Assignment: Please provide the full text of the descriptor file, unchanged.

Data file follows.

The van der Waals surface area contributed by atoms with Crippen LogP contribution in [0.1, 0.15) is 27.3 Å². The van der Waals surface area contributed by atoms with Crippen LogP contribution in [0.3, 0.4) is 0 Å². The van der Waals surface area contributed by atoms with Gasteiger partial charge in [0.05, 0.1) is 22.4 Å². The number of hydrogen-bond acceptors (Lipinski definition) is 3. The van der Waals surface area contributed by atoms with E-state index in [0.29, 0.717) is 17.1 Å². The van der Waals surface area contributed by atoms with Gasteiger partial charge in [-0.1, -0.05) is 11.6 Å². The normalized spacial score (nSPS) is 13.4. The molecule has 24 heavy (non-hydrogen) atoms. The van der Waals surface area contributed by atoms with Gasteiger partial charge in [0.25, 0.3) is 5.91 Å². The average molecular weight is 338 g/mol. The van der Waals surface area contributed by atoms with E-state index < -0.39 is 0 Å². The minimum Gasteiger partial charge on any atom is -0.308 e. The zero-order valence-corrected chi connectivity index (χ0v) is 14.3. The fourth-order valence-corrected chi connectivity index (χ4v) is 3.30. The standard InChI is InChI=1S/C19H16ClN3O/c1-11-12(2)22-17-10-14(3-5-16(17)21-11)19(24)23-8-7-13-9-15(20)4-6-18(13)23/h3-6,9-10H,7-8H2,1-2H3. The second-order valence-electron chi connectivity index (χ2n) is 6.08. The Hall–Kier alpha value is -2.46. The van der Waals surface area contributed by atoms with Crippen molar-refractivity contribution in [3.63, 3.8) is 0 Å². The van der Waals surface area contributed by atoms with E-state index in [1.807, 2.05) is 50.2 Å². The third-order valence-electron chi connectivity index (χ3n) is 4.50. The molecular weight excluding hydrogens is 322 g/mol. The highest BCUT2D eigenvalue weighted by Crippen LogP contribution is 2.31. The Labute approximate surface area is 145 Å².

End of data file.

The van der Waals surface area contributed by atoms with Crippen LogP contribution in [0.1, 0.15) is 27.3 Å². The van der Waals surface area contributed by atoms with Crippen LogP contribution in [0.3, 0.4) is 0 Å². The van der Waals surface area contributed by atoms with Gasteiger partial charge in [0.05, 0.1) is 22.4 Å². The number of hydrogen-bond acceptors (Lipinski definition) is 3. The van der Waals surface area contributed by atoms with E-state index in [0.29, 0.717) is 17.1 Å². The van der Waals surface area contributed by atoms with Gasteiger partial charge in [-0.1, -0.05) is 11.6 Å². The normalized spacial score (nSPS) is 13.4. The molecule has 24 heavy (non-hydrogen) atoms. The van der Waals surface area contributed by atoms with Gasteiger partial charge in [0.25, 0.3) is 5.91 Å². The average molecular weight is 338 g/mol. The van der Waals surface area contributed by atoms with E-state index < -0.39 is 0 Å². The minimum Gasteiger partial charge on any atom is -0.308 e. The zero-order valence-corrected chi connectivity index (χ0v) is 14.3. The fourth-order valence-corrected chi connectivity index (χ4v) is 3.30. The standard InChI is InChI=1S/C19H16ClN3O/c1-11-12(2)22-17-10-14(3-5-16(17)21-11)19(24)23-8-7-13-9-15(20)4-6-18(13)23/h3-6,9-10H,7-8H2,1-2H3. The second-order valence-electron chi connectivity index (χ2n) is 6.08. The Hall–Kier alpha value is -2.46. The van der Waals surface area contributed by atoms with Crippen molar-refractivity contribution in [3.63, 3.8) is 0 Å². The van der Waals surface area contributed by atoms with E-state index in [1.807, 2.05) is 50.2 Å². The third-order valence-electron chi connectivity index (χ3n) is 4.50. The molecular weight excluding hydrogens is 322 g/mol. The highest BCUT2D eigenvalue weighted by Crippen LogP contribution is 2.31. The Labute approximate surface area is 145 Å².